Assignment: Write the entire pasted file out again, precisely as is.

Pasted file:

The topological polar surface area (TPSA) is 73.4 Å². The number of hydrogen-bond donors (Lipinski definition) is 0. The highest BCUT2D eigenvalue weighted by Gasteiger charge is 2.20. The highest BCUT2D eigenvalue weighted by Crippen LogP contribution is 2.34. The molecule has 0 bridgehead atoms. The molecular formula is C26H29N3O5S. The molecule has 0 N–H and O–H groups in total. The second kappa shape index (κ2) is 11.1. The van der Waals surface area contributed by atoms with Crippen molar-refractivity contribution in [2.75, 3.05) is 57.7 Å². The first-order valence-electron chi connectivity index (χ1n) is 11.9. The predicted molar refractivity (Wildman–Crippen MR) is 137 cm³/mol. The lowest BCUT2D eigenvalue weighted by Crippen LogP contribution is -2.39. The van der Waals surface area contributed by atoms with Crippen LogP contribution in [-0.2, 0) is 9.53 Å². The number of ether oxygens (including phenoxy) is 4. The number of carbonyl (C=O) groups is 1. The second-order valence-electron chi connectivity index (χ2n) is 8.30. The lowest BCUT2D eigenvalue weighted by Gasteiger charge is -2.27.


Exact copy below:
The topological polar surface area (TPSA) is 73.4 Å². The number of hydrogen-bond donors (Lipinski definition) is 0. The highest BCUT2D eigenvalue weighted by Gasteiger charge is 2.20. The highest BCUT2D eigenvalue weighted by Crippen LogP contribution is 2.34. The molecule has 0 bridgehead atoms. The molecular formula is C26H29N3O5S. The molecule has 0 N–H and O–H groups in total. The second kappa shape index (κ2) is 11.1. The van der Waals surface area contributed by atoms with Crippen molar-refractivity contribution in [2.75, 3.05) is 57.7 Å². The first-order valence-electron chi connectivity index (χ1n) is 11.9. The predicted molar refractivity (Wildman–Crippen MR) is 137 cm³/mol. The lowest BCUT2D eigenvalue weighted by Crippen LogP contribution is -2.39. The van der Waals surface area contributed by atoms with Crippen LogP contribution in [-0.2, 0) is 9.53 Å². The number of ether oxygens (including phenoxy) is 4. The number of carbonyl (C=O) groups is 1. The second-order valence-electron chi connectivity index (χ2n) is 8.30. The lowest BCUT2D eigenvalue weighted by Gasteiger charge is -2.27.